Pomiferous

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Name:

Pollination group:

Forfar Pippin

Synonyms: Albury Nonesuch, Albury Park Nonesuch, Dutch Mignon, Dutch Mignonne (there is also a cultivar by this name, see Dutch Mignonne ).

Summary: A good dual purpose apple, likely grown Holland during the mid-1700s.

Identification: Medium to large and round-conic. Visible ribs and often irregular shape. The base colour is yellow over which are pale reddish streaks. Look for patches and dots of russet. The stalk is moderately long, set in a deep and narrow basin.

Characteristics: The flesh is yellow, firm and crisp. Juicy, highly aromatic, rich and sweet.

Uses: Though a highly appreciated dessert apple, it is also the primary ingredient in Apple Charlotte. Makes a lovely sauce that is flavourful and sweet-tart. Keeps its shape when cooked.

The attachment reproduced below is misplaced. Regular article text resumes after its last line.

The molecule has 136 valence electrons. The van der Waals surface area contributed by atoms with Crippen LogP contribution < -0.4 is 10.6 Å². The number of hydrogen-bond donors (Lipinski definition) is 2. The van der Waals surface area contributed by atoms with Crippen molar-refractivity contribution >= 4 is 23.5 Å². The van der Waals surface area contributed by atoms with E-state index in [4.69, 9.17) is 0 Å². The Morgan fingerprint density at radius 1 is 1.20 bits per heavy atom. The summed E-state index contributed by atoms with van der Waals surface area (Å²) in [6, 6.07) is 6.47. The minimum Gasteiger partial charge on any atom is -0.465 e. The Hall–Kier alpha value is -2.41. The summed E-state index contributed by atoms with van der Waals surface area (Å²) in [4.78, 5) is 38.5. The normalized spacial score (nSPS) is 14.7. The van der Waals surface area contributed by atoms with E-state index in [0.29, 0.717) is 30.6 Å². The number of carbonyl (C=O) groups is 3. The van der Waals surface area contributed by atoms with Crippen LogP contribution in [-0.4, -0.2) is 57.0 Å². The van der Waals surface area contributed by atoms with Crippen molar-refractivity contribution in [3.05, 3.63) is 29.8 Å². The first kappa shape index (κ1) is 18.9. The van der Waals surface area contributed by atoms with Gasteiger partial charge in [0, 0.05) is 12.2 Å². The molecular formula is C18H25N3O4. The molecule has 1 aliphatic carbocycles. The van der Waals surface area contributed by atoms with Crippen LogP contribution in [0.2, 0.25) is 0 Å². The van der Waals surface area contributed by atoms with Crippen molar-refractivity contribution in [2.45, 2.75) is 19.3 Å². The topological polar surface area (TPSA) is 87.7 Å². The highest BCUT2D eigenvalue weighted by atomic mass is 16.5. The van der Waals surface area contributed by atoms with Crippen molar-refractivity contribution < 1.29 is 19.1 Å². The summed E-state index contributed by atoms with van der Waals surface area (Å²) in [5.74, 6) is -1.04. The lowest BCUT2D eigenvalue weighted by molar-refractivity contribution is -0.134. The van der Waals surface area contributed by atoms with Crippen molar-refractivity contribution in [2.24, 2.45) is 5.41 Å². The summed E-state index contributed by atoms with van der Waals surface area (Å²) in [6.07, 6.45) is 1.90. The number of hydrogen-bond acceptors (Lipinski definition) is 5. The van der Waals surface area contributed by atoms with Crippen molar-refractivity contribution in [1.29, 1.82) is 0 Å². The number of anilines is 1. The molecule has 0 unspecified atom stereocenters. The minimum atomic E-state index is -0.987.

Origins: Thought to have originated in the Netherlands. It was brought to Britain in 1771 as either pippins or seedlings by Thomas Harvey of Norwich (U.K.) and was listed under the name Dutch Mignonne by horticulturalist George Lindley in his "A Guide to the Orchard and Fruit Garden" in 1846. It is still listed by a few nurseries these days as Forfar which is a synonym for the Albury Park Nonsuch. According to some sources, the cultivar was not worthy of retention after receiving the Royal Horticultural Society's Order of Merit in 1892. The British National Fruit Collection lists both the Dutch Mignonne and the Albury Park Nonesuch separately, yet the both have overlapping histories and descriptions.

Cultivation: Moderately vigorous, spreading. Hardy spur bearer. Bears heavily on an annual basis.

Ploidism: Diploid. Self sterile.

16 weeks

Cold storage: Keeps for four months in cold storage.

Harvest: Ripens early in the fourth period.

Type(s): Cooking, Dessert, Eating, Pie

Pollination group: C

Pollination day: 9


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